6. walk at the beach weekly. This should be easy now that I’ve found some new mommy buddies who enjoy walking as much as I do. Thank you.

7. start shaving legs at least 3 times weekly. (I guess its kind of embarrassing that this doesnt happen already?)

8. finish putting together wedding album. Again, embarrassing.

9. invite new friends over to house for dinner party. We won’t even talk about how sad this is that it is on a list… but seriously people. post-graduation friend making is the pits.

10. get a professional family photo taken. (self-portraiting is too hard and I deserve to be in some photos with Bennett as a baby too!)

Bennett 2 Month


today you are:

2 months

10lbs. 13.5 ounces

a fist sucker

a big open mouth smiler

a crib (and co) sleeper

a traveler

a sitter-upper. (you can mostly support your own head, but get tired sometimes)

Lake Tahoe


We took B on his first trip this weekend up to lake Tahoe for a friend’s 30th birthday bash. He did well in the car, pretty much slept the whole time, though we did have to stop on our drive at 2-3 hour intervals. The 8.5 hour drive(s) took more like 12 hours.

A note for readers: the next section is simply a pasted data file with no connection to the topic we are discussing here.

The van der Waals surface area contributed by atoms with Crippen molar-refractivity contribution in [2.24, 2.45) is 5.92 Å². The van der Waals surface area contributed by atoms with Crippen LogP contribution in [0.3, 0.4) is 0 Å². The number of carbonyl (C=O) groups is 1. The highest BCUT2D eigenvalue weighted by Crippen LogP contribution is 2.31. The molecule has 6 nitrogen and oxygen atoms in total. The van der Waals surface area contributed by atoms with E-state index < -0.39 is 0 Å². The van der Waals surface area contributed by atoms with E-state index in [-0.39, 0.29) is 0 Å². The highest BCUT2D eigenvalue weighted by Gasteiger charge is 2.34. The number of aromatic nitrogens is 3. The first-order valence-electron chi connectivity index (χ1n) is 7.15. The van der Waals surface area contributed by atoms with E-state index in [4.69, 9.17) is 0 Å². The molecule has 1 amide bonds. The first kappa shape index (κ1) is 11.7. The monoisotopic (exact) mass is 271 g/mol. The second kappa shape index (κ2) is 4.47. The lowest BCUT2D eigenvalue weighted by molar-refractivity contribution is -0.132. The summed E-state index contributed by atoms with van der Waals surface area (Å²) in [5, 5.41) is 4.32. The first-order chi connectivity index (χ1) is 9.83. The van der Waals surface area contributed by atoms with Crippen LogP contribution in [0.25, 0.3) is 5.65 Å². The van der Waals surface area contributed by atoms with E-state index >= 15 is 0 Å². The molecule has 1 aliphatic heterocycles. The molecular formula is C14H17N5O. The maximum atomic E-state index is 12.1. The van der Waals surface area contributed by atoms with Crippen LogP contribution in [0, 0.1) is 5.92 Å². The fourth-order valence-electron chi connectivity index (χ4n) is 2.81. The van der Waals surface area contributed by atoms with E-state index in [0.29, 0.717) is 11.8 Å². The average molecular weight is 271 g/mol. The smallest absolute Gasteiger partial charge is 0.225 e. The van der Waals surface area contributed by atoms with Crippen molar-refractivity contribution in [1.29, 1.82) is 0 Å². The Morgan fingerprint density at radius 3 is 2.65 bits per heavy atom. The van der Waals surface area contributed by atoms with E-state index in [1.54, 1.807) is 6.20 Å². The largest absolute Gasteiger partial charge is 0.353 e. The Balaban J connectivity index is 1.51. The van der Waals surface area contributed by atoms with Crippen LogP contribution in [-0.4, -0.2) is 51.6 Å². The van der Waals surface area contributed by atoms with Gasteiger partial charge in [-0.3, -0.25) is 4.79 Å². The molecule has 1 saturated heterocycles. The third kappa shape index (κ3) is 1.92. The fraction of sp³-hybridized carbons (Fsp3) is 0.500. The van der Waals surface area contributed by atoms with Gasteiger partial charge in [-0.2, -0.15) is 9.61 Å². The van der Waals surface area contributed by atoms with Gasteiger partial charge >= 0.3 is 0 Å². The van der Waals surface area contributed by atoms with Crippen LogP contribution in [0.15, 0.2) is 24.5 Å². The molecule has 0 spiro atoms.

Bennie met some of his “Aunties” who loved on him all weekend. He looks freaked out here, but I can assure you, he was as smitten with them as they were with him.

Mama & baby spent the majority of the weekend hanging out inside (no snowboarding for us!) visiting, eating, and drinking(milk!)

Mama & Papa (B was sleeping in the stroller) due to frigid conditions.

Just a man with a stroller.


It was sunny al weekend with a chance of snow on Monday, the day we were leaving. We should have left Sunday night, because when we woke on Monday the beautiful snowfall meant going and buying chains just to get down the friggen mountain. And after 10 hours of driving, we were 1.5 hours from home when we discovered that there was snowfall on the grapevine and that it was closed. So we had to drive around it, making a detour through Santa Barbara. THAT was the longest day of our life. B was a little trooper though, and he enjoyed seeing cows grazing in snow on the way.


Bennett’s Birth story


So here it is, and I wrote it before he turned two months!